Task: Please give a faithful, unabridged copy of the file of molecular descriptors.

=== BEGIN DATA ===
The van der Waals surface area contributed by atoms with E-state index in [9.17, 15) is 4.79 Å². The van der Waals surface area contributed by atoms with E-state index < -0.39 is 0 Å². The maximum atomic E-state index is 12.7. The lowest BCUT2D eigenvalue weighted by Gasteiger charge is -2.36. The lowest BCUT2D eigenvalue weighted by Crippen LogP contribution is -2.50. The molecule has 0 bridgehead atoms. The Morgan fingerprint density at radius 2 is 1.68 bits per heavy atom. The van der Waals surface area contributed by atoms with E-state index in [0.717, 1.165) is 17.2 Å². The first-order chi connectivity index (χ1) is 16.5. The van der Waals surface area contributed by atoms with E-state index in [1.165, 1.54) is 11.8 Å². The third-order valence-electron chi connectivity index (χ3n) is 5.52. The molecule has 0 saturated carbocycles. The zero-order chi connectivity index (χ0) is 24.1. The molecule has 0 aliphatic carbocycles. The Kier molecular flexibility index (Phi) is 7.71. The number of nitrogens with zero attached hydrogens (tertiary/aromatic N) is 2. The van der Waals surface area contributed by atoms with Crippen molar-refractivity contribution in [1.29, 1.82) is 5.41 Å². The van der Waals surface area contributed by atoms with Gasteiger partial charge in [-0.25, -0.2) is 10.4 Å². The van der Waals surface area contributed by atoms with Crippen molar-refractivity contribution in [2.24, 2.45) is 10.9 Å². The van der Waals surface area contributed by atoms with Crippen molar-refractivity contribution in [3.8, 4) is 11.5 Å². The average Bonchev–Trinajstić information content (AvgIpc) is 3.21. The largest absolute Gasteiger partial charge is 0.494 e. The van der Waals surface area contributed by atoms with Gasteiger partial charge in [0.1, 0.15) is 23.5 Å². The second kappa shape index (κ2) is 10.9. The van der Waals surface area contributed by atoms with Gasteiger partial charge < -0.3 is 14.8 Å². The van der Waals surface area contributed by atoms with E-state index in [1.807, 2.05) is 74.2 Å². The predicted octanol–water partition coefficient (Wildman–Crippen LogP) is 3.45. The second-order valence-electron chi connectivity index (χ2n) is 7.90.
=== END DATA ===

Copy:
The van der Waals surface area contributed by atoms with E-state index in [9.17, 15) is 4.79 Å². The van der Waals surface area contributed by atoms with E-state index < -0.39 is 0 Å². The maximum atomic E-state index is 12.7. The lowest BCUT2D eigenvalue weighted by Gasteiger charge is -2.36. The lowest BCUT2D eigenvalue weighted by Crippen LogP contribution is -2.50. The molecule has 0 bridgehead atoms. The Morgan fingerprint density at radius 2 is 1.68 bits per heavy atom. The van der Waals surface area contributed by atoms with E-state index in [0.717, 1.165) is 17.2 Å². The first-order chi connectivity index (χ1) is 16.5. The van der Waals surface area contributed by atoms with E-state index in [1.165, 1.54) is 11.8 Å². The third-order valence-electron chi connectivity index (χ3n) is 5.52. The molecule has 0 saturated carbocycles. The zero-order chi connectivity index (χ0) is 24.1. The molecule has 0 aliphatic carbocycles. The Kier molecular flexibility index (Phi) is 7.71. The number of nitrogens with zero attached hydrogens (tertiary/aromatic N) is 2. The van der Waals surface area contributed by atoms with Crippen molar-refractivity contribution in [1.29, 1.82) is 5.41 Å². The van der Waals surface area contributed by atoms with Gasteiger partial charge in [-0.25, -0.2) is 10.4 Å². The van der Waals surface area contributed by atoms with Crippen molar-refractivity contribution in [2.24, 2.45) is 10.9 Å². The van der Waals surface area contributed by atoms with Crippen molar-refractivity contribution in [3.8, 4) is 11.5 Å². The average Bonchev–Trinajstić information content (AvgIpc) is 3.21. The largest absolute Gasteiger partial charge is 0.494 e. The van der Waals surface area contributed by atoms with Gasteiger partial charge in [0.1, 0.15) is 23.5 Å². The second kappa shape index (κ2) is 10.9. The van der Waals surface area contributed by atoms with Gasteiger partial charge < -0.3 is 14.8 Å². The van der Waals surface area contributed by atoms with E-state index in [1.807, 2.05) is 74.2 Å². The predicted octanol–water partition coefficient (Wildman–Crippen LogP) is 3.45. The second-order valence-electron chi connectivity index (χ2n) is 7.90.